Schroeder appeal over troops move
BERLIN, Germany (CNN) -- Chancellor Gerhard Schroeder has been trying to overcome wavering support for his decision to offer military support to the United States amid opposition from some politicians.
About 15 members of the traditionally pacifist Green party have said they may vote against the move, putting Schroeder's 16-seat majority at risk.
The chancellor told politicians on Thursday that it was now time for Germans to repay the solidarity the U.S. had given the country since WWII and throughout the Cold War.
Schroeder made the historic offer on Wednesday to send up to 3,900 troops to fight in the war against terror in Afghanistan.
The offer includes help in combating nuclear, biological and chemical weapons; medical services; special forces; air transport, and naval forces to protect shipping lanes.
The main opposition parties, the conservative Christian Democrats and liberal Free Democrats, have said they would support a German contribution.
But Schroeder has had to allay fears within the Greens, his junior coalition party, and among the public about the possibility of German troops being used in ground attacks.
Several prominent members of the Greens have called for a halt to the U.S. bombing raids on Afghanistan.
German Foreign Minister Joschka Fischer, a member of the Greens, threatened to resign in a debate with the party's 47 deputies on Wednesday night.
He warned them that opposing the mission could bring down the government, members present at the meeting told Reuters.
Two of Schroeder's own Social Democrats deputies have said they will oppose the mobilisation, and more might follow suit, said Wilhelm Schmidt, SPD parliamentary business manager.
The last time such a similar crisis occurred was when the Greens reluctantly followed Schroeder's line on military support in Kosovo.
Opinion polls show that between 51 percent and 56 percent of Germans back military support for the U.S.-led war, but a majority are against sending ground troops in.
The chancellor told parliament Washington had not asked for German troops to be used in ground assaults and that it had also not asked for the use of German air forces.
He said the September 11 attacks on the World Trade Center and the Pentagon were not just a strike against the United States, but also Germany and the world.
He added, the "cold-blooded terrorists" had carried out "these barbaric attacks (which) claimed thousands of innocent lives."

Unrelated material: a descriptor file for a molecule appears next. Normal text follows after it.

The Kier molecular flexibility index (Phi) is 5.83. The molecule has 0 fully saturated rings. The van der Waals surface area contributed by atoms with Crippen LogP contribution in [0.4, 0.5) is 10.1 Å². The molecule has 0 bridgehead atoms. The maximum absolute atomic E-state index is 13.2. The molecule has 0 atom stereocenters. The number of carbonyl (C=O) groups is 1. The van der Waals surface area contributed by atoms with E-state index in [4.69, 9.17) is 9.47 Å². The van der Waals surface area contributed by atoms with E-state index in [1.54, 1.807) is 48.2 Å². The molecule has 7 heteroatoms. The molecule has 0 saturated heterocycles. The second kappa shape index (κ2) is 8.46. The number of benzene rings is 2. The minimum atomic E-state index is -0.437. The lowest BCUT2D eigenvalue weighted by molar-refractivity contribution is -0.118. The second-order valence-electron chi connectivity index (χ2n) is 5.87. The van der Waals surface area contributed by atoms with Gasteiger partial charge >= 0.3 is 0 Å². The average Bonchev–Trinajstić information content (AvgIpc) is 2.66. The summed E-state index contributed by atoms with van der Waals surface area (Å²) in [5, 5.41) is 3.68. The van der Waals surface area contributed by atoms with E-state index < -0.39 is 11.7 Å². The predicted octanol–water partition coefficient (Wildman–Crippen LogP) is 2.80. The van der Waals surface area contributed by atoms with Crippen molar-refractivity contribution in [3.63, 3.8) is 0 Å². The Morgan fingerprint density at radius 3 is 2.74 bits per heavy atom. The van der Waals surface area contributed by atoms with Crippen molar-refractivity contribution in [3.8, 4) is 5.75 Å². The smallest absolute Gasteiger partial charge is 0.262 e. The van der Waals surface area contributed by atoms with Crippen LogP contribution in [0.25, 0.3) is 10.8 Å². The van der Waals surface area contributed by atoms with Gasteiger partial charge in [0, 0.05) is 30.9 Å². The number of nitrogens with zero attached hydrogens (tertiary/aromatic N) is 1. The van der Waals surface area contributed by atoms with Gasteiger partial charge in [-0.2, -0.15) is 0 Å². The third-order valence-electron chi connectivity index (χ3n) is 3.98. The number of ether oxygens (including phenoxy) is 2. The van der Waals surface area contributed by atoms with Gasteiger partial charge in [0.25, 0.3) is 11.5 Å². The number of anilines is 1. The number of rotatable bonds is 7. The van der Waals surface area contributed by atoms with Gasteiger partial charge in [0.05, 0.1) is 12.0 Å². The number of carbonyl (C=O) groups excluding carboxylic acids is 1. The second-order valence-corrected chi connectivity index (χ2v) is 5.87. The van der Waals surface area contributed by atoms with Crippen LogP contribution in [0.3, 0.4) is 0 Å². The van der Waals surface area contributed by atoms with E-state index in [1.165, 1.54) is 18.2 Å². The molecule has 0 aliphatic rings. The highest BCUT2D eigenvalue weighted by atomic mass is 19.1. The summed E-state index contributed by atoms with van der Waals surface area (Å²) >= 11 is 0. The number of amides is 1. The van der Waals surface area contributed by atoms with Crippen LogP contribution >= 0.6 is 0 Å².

"I can understand when many individuals, in view of the horror of the images that one cannot look at daily, tend toward denial," Schroeder said.
"But that cannot be the guiding principle for political decisions."
While military forces are not the only option being pursued, it has to be persevered with, Schroeder said.
"Curbing international terrorism demands great efforts and staying course for the long haul," Schroeder told parliament.
"We have a common interest to bring the military operation to a speedy and successful conclusion. I am certain that this success is not only necessary, but achievable."
Fischer backed Schroeder's stance. He told parliament during the debate on Thursday: "You can discuss a lot -- even criticise a lot, for all I care -- about the strategy pursued by the United States.
"But the core question is whether we want to leave the United States, our ally that is responding to this attack, standing alone."
Refusing to help would be a "fatal mistake" that would hurt NATO and Germany's relations with Washington, he said.
Participation in military action is a sensitive issue in Germany, which, mindful of the crimes of the Nazis, requires parliamentary approval of any deployment of troops outside the NATO area.
The debate is expected to last several days with parliament voting next week. Observers say that with the support of the main opposition parties, Schroeder's arguments should carry the day.
No timescale has been set for when the troops would be deployed. It could take up to three weeks to get the troops ready after a decision to go has been made.
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